March 23rd, 2010


Feeding the soul

My covenant group met in Indy today at a restaurant we favor. All clergy in the Indiana Conference are required to be part of a covenant group of some sort for accountability and support. Thankfully, we can pick our own groups to be part of.

My group consists of me, Curt, and Phred. Our group isn't exclusive, just small; besides being friends for over thirty years now, what binds us together is that we're not groupish people. In our time together, we don't follow an exacting or ambitious agenda. Not that we're just shooting the breeze, either. We talk about stuff. And we talk about it honestly.

We're not clones of each other, either theologically or politically. We talk about contentious issues, but we avoid debating them (at least, we try to keep the heat turned down low). We trust each other and respect each other. We love the Church, but we don't believe the hype that comes from headquarters. We love people, but we know what they're capable of -- we're capable of it, too. We've been around. And best of all, when we talk, we can cover the whole range of subjects from the bawdy to the arcane, without worrying about being indelicate on the one hand or talking over somebody else's head on the other.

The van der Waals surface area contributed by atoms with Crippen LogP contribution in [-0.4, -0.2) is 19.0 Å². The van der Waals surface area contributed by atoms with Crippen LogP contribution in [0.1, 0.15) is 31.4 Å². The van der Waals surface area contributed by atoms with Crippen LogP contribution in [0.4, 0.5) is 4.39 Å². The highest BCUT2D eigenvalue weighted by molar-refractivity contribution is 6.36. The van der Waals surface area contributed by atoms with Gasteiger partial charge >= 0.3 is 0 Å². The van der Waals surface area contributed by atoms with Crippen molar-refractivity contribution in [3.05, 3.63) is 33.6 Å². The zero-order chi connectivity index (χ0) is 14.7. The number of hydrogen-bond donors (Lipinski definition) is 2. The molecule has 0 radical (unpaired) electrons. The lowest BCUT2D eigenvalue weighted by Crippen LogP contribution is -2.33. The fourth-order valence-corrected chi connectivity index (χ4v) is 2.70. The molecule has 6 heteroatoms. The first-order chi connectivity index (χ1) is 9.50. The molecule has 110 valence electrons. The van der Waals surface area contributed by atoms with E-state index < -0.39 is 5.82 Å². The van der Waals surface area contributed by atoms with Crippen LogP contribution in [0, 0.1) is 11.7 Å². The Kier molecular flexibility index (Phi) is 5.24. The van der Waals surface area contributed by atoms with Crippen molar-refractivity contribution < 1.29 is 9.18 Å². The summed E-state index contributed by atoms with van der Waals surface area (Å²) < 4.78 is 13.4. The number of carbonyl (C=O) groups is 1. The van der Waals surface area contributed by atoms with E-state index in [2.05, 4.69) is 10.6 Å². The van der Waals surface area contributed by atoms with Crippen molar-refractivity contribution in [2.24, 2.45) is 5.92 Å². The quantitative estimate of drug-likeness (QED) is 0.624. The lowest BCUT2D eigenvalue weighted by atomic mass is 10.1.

It is a wonderful thing to spend two hours just being yourself with others, knowing that whatever odd enthusiasm has gripped you, it will be received with the same interest and courtesy that yourself is received. And even if the others don't share this particular enthusiasm of yours, they are capable of talking about it, of batting the ball back, of contributing something to the discussion.

We can't get together as often as we'd like. Phred lives way (waaay) up north, while Curt and I are down here in the southern hills. Which is why we tend to get together in Indy when we can. But then, Conference guidelines don't say how often or how regularly we have to meet, only that we have to. So, we make the most of our time when we can get together.

I really didn't have the time to go up to Indy and do this today. But I really couldn't do without it, either. Because I went, I'm way behind on all the stuff that I'm trying to get done -- but I came out ahead, overall.
how long

The clergy conundrum (UM shop talk)